Western Ave., Guilderland, 608-6400, athosrestaurant.com.
Serving dinner 4-10 Mon-Sat, 3-9 Sun. AE, D, MC, V.
Greek and Mediterranean
price range: $18 (pastichio) to $32 (grilled rib-eye
introduction to Greek cuisine took place in Boston many years
ago when some college-aged friends and I made a springtime
visit to a buddy at Boston College. Being a pack of eager
males, the hi-how-ya-doin’ portion of the visit finished quickly
and we went, ineptly, in search of women. There is no reason
other than our own patheticness that we failed. Somewhere
around two in the morning, frustrated and hungry, we headed
for an all-night eatery somebody had heard about.
It was a Greek place with an al fresco garden of tables, colored
lights, live music and dancing. As soon as we entered, we
were thrust into the middle of this melee. Food appeared.
We were yanked to our feet and invited to dance with some
of the most beautiful women I’d ever seen. It was dizzying,
maddening, delicious. Even such social misfits as we were
These days, the most common picture of that cuisine is what
occupies a corner of a page on a diner menu. Like most cities,
Albany enjoys some exceptions: A Taste of Greece offers casual
dining, while the recently shuttered Chariot was our long-lived
Athos takes a different approach. You’ll find your favorite
classic dishes, but they’re served in a more formal atmosphere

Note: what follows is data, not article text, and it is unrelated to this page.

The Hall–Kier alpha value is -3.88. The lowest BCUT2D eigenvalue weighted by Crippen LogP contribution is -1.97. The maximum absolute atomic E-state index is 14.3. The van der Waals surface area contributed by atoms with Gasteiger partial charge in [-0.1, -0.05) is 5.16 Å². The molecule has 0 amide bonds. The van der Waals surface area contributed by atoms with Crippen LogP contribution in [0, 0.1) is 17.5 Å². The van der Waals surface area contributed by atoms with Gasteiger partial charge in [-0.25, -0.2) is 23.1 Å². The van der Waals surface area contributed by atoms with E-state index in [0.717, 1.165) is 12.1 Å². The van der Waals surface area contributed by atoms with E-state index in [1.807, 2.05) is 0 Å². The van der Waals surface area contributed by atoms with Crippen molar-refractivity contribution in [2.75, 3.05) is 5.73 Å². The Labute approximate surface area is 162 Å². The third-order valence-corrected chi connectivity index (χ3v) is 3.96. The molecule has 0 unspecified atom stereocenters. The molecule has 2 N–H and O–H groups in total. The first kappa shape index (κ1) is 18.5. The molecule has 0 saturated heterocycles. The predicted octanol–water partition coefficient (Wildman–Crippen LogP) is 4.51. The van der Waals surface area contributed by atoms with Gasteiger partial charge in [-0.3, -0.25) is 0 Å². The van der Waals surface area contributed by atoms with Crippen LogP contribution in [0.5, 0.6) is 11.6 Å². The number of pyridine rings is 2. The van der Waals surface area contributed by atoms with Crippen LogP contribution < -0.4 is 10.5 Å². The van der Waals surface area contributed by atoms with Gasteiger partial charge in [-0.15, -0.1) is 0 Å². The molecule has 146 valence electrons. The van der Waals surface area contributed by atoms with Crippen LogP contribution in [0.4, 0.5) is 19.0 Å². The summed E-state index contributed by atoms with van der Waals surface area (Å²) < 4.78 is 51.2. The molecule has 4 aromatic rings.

than what this cuisine has hitherto locally enjoyed. Nicely
fit into the former Cabernet Café on Western Avenue, Athos
opened last August with the pedigree of chef Harry Hatziparaskevas
generating excitement, thanks to the legacy of his Manhattan
That promise certainly is borne out by the food I enjoyed
during a recent visit, but the tone was set by the commendable
service, beginning with the greeting at the door and continuing
with a pleasant wait at the bar for my friend Peter.
It’s one thing to get your butt kissed in a routine show of
groveling—a rare experience, to be sure, in this market, where
service tends to be consistently lousy—but quite another when
you really can believe that there’s sincerity attached.
So it was as I sat at the bar. I’m not much for socializing,
as I still carry large remnants of that patheticness that
undermined me in Boston, but the bartender was undismayed
by my aloofness and knew exactly the amount of conversation
to comfortably throw my way.
Then I met co-owner George Danes, who passed along a phoned-in
ETA from my tardy friend. Danes and his wife, Sophia, embody
that spirit of extended family that pervades the place. I
think I was the only customer in the bar whom he didn’t know
by name, which, of course, changed quickly.
Once my friend arrived and we were seated, we not only got
a tour through the menu by a well-spoken server, but also
were shown the fresh fish available for tableside preparation
Peter, who’d visited before, insisted on a starter even before
we studied the menu, so we did said study with a plate of
pikilia be fore us. This $12 appetizer features three
of six available spreads. We didn’t have the chick pea purée
(fava), potatoes and almonds with garlic (skordalia)
or caviar mousse (yipes!), but enjoyed dipping warm, crispy
pita slices in a fresh, traditional tzatziki, a baba
ganoush-like smoked eggplant purée (melitsanosalata)
and, my favorite, the creamed feta with peppers (tirokafteri).